age of the Universe

(redirected from Age of universe)

age of the Universe

The observed expansion and evolution of the Universe suggest that it has a finite age, considered as the time since the Big Bang. The inverse Hubble constant, 1/H 0, gives a measure of the age if the rate of expansion has always been constant. Since gravitation tends to diminish the expansion rate, H 0 can only give an upper limit. Using the value of H 0 of 75 km s–1 Mpc–1 gives an upper limit of 13 billion (109) years.

In the standard cosmology (solutions of Einstein's field equations without a cosmological constant) with deceleration parameter q 0, the age is given as one of the three alternatives:

H 0 –1q 0 (2q 0 – 1)–3/2[cos–1(q 0 –1 – 1) – q 0 –1(2q 0 – 1)½]
2/3H 0 –1
H 0 –1q 0 (1 – 2q 0 )–3/2[q 0 –1(1 – 2q 0 )½ – cosh–1(q 0 –1 – 1)]

The choice depends on whether q 0 exceeds, equals, or is less than ½ (and > 0), i.e. on whether the Universe is closed, flat, or open, respectively. Ages of 12 and 15 × 109 years thus correspond to values of q 0 of ½ and 0.15, for H 0 equal to 55 km s–1 Mpc–1.

Lower limits to the age of the Universe, other than through measurements of H 0 and q 0, can be found from radiometric dating of the Earth and Galaxy and from studies of globular clusters. For example, the relative abundances of radioactive elements, such as uranium, and their decay products yield an estimate of the time since formation of that body of material e.g., the Earth. The results give an age for the Universe of 14–16 × 109 years. The age of a globular cluster may be estimated by comparison of the observed main-sequence turnoff point in the Hertzsprung–Russell diagram for the cluster with theoretical models. The oldest globular clusters in our Galaxy then work out to be 14–18 × 109 years old. Both of these ages should be less than the age of the Universe and in particular they must be less than H 0 –1. If the expansion of the Universe is now accelerating due to a cosmological constant, then the Universe will be slightly older than given by the above estimates.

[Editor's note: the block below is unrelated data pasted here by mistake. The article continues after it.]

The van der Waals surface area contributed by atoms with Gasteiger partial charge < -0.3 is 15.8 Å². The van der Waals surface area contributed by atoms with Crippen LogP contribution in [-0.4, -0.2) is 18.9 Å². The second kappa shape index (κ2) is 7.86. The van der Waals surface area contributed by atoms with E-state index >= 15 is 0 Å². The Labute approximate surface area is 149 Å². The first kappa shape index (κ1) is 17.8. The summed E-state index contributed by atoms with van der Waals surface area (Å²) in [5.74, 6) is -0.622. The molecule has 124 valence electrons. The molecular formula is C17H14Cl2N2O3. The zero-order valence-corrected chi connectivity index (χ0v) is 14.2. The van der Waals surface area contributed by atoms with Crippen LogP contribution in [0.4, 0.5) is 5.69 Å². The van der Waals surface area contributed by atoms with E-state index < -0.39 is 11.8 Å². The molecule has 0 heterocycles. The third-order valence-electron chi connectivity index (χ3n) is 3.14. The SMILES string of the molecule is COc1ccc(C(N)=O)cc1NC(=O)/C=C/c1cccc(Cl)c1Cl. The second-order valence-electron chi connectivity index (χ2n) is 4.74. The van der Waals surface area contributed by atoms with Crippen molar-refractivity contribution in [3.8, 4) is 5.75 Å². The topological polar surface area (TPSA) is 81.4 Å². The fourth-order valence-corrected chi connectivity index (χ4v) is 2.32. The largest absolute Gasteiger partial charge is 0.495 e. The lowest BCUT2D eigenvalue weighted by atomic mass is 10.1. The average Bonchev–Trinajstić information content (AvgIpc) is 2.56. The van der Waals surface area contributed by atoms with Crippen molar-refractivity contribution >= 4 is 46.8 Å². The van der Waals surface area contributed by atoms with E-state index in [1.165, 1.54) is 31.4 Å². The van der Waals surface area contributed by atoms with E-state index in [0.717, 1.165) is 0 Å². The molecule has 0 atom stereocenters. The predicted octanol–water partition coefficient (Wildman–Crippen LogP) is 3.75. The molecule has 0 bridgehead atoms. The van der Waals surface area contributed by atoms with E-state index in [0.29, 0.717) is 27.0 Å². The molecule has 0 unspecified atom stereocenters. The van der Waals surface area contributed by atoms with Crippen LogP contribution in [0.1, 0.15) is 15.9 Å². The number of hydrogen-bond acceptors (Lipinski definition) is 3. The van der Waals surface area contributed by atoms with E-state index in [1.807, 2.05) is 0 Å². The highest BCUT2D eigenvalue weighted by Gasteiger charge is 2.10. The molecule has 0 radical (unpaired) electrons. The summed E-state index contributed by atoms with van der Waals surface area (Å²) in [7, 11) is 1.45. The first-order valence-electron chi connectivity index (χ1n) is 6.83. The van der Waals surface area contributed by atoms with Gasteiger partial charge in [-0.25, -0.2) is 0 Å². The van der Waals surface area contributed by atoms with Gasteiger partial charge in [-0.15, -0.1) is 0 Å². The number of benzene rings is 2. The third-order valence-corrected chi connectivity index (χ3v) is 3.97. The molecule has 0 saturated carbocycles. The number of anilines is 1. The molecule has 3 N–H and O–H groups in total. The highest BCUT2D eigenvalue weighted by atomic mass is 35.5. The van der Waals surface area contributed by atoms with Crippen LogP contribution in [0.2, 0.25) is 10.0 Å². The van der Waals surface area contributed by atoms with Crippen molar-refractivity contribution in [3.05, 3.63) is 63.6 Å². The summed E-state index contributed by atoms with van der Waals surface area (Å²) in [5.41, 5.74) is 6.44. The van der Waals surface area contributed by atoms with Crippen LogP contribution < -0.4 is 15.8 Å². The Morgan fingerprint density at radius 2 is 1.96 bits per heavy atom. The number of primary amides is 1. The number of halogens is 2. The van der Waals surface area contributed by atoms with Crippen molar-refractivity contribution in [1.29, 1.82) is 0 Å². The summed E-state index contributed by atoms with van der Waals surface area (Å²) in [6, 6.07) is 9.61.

Collins Dictionary of Astronomy © Market House Books Ltd, 2006
References in periodicals archive ?
Our encryption is so strong that if anyone tries to break it, it will take the age of universe to break one set.
As derived from c [varies] [t.sup.-1/2], with the age of universe [approximately equal to] 13.8 x [10.sup.9] yr the current rate of decrease in the speed of light becomes
Provided the approximately uniform rate of Hubble flow, the derived from G [varies] [R.sub.u] current rate of increase of G becomes a simple inverse of the age of universe. In fact, the Hubble time does not significantly differ from estimations of the age of universe derived from Friedman equation equipped with definite values of k and [LAMBDA].
9.4 Variation of Newton's constant and the age of universe
Assuming that increase of G extends the age of universe, the rate of G variation would be smaller than the here quoted value 7.25 x [10.sup.-11] [yr.sup.-1] thus better fitting observations.
* Age of universe: 13.799 +/- 0.038 billion years (note: that means we know the age of the universe to within 38 million years)
In other words, one breath is to one lifetime what one lifetime is to the age of universe.
z Age of universe Light travel time to Earth 1 5.9 billion years 7.7 billion years 2 3.3 billion years 10.3 billion years 4 1.6 billion years 12.1 billion years 6 950 million years 12.7 billion years 8 650 million years 13 billion years 10 480 million years 13.2 billion years SOURCE: NED WRIGHT'S COSMOLOGY CALCULATOR, WWW.ASTRO.UCLA.EDU/~WRIGHT/COSMOCALC.HTML